Saturday, April 24, 2010

Review: SGfilm 2010: Asian Shorts

This series of five shorts includes three works by Edmund Yeo as director, writer and/or producer. Born in Singapore in 1984, trained in Australia, and now based in Japan, Malaysian filmmaker Yeo has made numerous award-winning shorts that have been shown in major film festivals around the world. He became the youngest Malaysian to ever compete at the Venice Film Festival with Kingyo in 2009.

  • Love Suicides, Edmund Yeo (Malaysia/2009/13 min) -- Bit slow moving and weird. Hmm, must be a Malaysian film? Yes! In an isolated Malaysian fishing village, a woman receives communication from her husband via series of letters. The man can hear, but isn't seen. The letters are all telling the woman to keep the daughter quiet. Don't let the girl play the flute. It makes too much noise. Don't let her wear shoes to school. They make too much noise. No ceramic dishes, no cooking. "My heart is aching," the man writes, possibly from the great fishing fleet in the beyond. (5/5)
  • Ladybird's Tears, Kong Pahurak (Japan, Thailand, Malaysia/2010/11 min) -- Would it be nuts to say I booked last-minute plane and movie tickets and hotel reservations just to come to Singapore from Bangkok to see this? Yeah, probably. Because who in their right mind would do that? Better just say I went through all that just see if I could. And I did. Through editing and rewriting, Yeo salvaged this unfinished short by Kong, which was intended as a low-budget sci-fi drama set in a dystopian future. A mix of black and white and vivid color adds to the dreamy quality of it all as Kong narrates the story of his unfinished film while the actress Zhu Dan is perhaps the titular ladybird, or ladybug. It is what it is, and it's pretty cool. (5/5)
  • Hujan Tak Jadi Datang (It's Not Raining Outside), Yosep Anggi Noen (Indonesia/2009/16 min) -- A young woman in a furniture-store van is helping to deliver a sofa. Lucky for her there's a young guy there to help her tote the other end and give the sofa a whirl. (4/5)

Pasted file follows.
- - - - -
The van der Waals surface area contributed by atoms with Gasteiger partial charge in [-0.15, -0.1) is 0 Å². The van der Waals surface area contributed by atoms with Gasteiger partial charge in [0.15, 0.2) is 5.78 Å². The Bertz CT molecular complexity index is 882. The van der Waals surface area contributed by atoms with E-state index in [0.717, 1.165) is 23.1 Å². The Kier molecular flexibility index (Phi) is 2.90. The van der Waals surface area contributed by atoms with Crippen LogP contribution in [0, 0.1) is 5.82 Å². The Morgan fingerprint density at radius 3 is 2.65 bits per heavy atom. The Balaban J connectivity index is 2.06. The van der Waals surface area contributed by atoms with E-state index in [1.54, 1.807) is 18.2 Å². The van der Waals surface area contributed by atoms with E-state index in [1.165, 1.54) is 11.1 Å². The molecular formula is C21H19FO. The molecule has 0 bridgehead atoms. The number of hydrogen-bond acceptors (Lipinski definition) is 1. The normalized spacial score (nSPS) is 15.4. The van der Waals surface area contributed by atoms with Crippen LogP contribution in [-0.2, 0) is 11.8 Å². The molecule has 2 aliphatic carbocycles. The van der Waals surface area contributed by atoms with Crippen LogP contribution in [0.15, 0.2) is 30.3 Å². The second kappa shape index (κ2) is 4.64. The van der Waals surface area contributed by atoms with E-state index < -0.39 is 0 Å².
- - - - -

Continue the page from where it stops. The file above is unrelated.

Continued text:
• Gaarud (The Spell), Umesh Vinayak Kulkarni (India/2009/12 min) -- The camera goes through walls as it pans across a guesthouse and peers into the rooms of various guests to the strange goings-on. It needs Bill Murray narrating, "Let me tell you about my boat." No, not really. Lots of cool shadows, lights and sounds. (5/5)
  • Kingyo, directed by Edmund Yeo (Japan, Malaysia/2009/25 min) -- Yeo split his brain in half to make this split-screen short, which has the characters in different frames even when they were shot in the same frame. It's a cool effect. I get it. It's a poignant tale, about an Akihabara cosplay maid who gives tours in her maid costume. She is visited by her old university professor and the details of their relationship and what happened to a pair of titular goldfish are revealed slowly and sparingly, more through significant glances in those split frames than through dialog. (5/5)

Breaker Morant, Bruce Beresford (1980, Australia) -- Even with its famous-last-words quote ("Shoot straight you bastards. Don't make a mess of it."), this classic military courtroom drama brings to mind another great quote from another great movie, and that is "charging a man with murder in this place was like handing out speeding tickets in the Indy 500." But this was Africa of 1901-02, not Vietnam. And the Indy 500 hadn't even started yet. The ironies stacked up like so much cordwood in the case of three Australian lieutenants of the Bushveldt Carbineers charged with killing Boer prisoners and a suspected Boer spy (a German missionary). It was a show trial of scapegoats by the British Empire, which aimed to bring the Boers to the peace-talks table and keep Germany out of the war. The late, great Edward Woodward portrays the officer-gentleman title character, a poet warrior and horse breaker. Bryan Brown as the "wild fellow" co-defendant Handcock was crowd pleaser with his sharp quips. Jack Thompson rose in prominence in his portrayal of the underdog defense attorney. Great mustaches and beards. And brass band music. There was a palpable resonance in watching this depiction of so much stiff-upper Britishness running roughshod over the "colonials" in the former British outpost of Singapore. Part of a director's focus on Beresford that also included Driving Miss Daisy as well as the opener of the 23rd Singapore International Film Festival, Mao's Last Dancer, the screening of Breaker Morant was in the Old School hilltop boutique arthouse cinema. It's a long, sweaty climb up the hill that's rewarded with crisp digital projection in a room filled with long, red couches. (5/5)

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